British pensioner Derek Bond may have been the victim of an identity thief - a growing problem across the world.
Fraudster Frank (Leonardo DiCaprio) assumes the identity of a pilot
In Steven Spielberg's latest film, real-life fraudster Frank Abagnale managed to assume several bogus identities with little more than a dandy uniform and a winning smile.
Catch Me If You Can is set in the 1960s, long before the advent of swipe cards, eye scanners and international police databases.
Therefore, with so much electronic data on all of us floating around now, it should be much more difficult these days to steal another person's identity.
In fact, identity fraud is the world's fastest growing crime and it is the existence of so many different stores of information which make pretending to be someone else so easy.
Blunkett's driving licence
By taking a piece of information from here, another from there, criminals can cross-match personal details, enough to pretend to be someone else.
BBC investigative reporter Paul Kenyon showed how easy it is when he assumed the identity of UK Home Secretary David Blunkett.
A trip to the family records office secured a copy of the politician's birth certificate.
That was sufficient proof to get a provisional driving licence in Mr Blunkett's name - despite the politician being registered blind.
From a birth certificate, it is easy then to obtain a National Insurance number, a bank statement and a utility bill, which are universally used as proof of identity.
"In today's Britain you can become anyone you want to be, it's very, very easy," Kenyon concluded.
There are several methods criminals use to obtain these details.
They may call someone up pretending to be the bank, asking them to confirm their password and account details.
Or increasingly, they simply raid bins looking for old bank statements, credit applications and utility bills.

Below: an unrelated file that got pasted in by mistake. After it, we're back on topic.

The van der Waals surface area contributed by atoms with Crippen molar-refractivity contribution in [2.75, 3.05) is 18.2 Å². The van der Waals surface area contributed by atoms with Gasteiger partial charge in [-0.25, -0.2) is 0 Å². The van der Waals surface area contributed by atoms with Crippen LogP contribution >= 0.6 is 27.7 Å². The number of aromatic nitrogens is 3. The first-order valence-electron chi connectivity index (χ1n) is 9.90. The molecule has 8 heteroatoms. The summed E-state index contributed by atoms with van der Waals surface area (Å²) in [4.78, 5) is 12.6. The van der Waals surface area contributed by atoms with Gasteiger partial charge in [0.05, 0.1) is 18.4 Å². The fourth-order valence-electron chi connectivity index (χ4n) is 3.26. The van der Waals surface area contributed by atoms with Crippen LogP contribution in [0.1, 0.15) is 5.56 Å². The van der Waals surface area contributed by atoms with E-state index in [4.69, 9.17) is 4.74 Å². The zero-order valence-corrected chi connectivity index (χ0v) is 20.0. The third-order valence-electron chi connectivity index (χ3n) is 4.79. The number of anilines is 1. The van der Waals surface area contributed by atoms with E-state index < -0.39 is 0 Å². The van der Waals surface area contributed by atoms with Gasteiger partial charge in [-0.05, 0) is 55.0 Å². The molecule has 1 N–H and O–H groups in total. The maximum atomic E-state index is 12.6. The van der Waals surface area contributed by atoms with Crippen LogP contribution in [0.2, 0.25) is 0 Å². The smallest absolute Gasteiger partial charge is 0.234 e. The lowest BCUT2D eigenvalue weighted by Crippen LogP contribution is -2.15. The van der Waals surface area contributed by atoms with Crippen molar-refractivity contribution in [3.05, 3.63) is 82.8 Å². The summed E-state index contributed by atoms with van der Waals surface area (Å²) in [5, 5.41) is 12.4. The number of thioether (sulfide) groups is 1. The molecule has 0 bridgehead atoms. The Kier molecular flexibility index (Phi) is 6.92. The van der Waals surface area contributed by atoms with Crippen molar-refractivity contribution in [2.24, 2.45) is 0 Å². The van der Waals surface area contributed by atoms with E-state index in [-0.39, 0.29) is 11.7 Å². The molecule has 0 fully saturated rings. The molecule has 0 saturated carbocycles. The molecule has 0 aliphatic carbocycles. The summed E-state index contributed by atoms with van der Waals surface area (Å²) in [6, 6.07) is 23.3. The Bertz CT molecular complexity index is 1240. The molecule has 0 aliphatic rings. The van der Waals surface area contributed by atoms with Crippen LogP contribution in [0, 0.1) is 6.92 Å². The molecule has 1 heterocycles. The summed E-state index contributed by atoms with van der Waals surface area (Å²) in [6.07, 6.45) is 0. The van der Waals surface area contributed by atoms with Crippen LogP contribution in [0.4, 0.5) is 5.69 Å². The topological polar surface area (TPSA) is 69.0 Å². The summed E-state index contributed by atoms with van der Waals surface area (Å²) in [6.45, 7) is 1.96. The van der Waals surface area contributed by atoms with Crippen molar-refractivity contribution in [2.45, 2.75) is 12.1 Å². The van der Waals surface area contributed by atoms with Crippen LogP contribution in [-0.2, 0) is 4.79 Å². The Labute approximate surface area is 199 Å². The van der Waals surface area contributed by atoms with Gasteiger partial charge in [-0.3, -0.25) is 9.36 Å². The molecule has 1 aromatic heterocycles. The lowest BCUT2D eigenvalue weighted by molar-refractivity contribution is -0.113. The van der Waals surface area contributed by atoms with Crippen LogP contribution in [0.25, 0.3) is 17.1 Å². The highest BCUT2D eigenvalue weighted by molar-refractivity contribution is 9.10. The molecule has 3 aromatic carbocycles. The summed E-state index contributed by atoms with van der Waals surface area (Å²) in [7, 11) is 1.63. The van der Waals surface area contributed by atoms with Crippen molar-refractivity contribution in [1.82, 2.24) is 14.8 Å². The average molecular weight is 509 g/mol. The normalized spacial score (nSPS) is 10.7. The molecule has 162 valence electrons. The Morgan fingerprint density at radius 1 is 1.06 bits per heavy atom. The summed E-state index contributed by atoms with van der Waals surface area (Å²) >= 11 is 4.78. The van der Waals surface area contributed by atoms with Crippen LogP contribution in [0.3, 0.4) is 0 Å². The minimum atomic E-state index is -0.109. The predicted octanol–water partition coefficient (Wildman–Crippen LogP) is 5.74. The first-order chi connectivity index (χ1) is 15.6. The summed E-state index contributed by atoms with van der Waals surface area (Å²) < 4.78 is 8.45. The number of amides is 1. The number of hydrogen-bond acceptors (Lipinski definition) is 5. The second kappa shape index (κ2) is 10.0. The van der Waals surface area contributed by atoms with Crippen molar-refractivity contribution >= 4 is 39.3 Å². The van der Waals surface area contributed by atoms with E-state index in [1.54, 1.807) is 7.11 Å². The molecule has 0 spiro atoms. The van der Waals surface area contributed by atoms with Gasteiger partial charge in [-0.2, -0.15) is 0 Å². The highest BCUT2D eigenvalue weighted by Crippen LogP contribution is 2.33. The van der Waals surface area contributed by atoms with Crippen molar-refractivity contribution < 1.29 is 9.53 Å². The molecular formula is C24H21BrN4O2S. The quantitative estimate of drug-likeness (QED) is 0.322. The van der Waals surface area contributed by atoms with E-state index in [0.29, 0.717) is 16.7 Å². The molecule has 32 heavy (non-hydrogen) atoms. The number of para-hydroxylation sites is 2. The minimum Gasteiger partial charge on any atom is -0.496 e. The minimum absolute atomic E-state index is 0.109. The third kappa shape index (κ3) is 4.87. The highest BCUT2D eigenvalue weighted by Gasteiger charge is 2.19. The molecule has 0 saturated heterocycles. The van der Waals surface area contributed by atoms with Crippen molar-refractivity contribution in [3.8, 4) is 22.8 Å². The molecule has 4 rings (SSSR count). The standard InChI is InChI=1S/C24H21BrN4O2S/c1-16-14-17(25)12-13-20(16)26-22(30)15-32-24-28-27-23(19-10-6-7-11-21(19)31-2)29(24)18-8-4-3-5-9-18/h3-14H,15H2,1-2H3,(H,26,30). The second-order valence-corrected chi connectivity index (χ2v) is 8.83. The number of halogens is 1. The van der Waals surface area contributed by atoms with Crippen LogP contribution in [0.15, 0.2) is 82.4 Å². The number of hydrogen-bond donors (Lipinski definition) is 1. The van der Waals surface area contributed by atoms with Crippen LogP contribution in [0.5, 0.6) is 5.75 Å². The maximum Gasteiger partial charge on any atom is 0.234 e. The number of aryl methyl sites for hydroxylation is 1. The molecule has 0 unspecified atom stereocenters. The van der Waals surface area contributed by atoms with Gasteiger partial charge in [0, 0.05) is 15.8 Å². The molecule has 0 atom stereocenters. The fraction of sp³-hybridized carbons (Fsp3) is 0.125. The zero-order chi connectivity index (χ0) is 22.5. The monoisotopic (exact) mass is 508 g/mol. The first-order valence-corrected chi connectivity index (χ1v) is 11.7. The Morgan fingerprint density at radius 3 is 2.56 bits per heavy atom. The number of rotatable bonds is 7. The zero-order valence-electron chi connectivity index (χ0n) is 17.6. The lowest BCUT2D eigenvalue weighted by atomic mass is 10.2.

Experian, the UK's largest credit reference agency, went through 400 household bins in Nottingham to show how easy it was.
One in five contained enough information to commit transaction fraud, a crime which is rising by almost 100% every year.
"A clever identity fraudster can use a utility bill to change your address and redirect your mail," said spokesman Bruno Rost.
"It's far too easy to fake a passport or credit card. All the databases have been severely compromised and the whole system is riddled with holes."
The company is campaigning for a new identification system which would ensure the integrity of data but in the meantime, recommends shredding any documents before binning them.
Identity fraud costs companies and individuals in the UK £1.4bn a year, £360m of which is credit card fraud.
As well as theft, stolen identities are used by illegal immigrants to stay and work in the UK and extensively in benefit fraud.
People make it easy for criminals by throwing away account details
The 11 September hijackers were in the US on stolen identities.
In the UK, identity fraud in itself is not a crime, although profiting from it is.
"We haven't got the legislation, but we know it is going on," said Edward Venning of the National Criminal Intelligence Service.
There is legislation in the pipeline to make identity fraud a criminal offence and to bring in a new identity card to protect individuals.
But Mr Venning said the threat from this type of million-pound fraud in the future would be to big institutions like, banks and the Benefits Agency.
"Organised criminals will not be targeting individuals - we're not worth it," he said.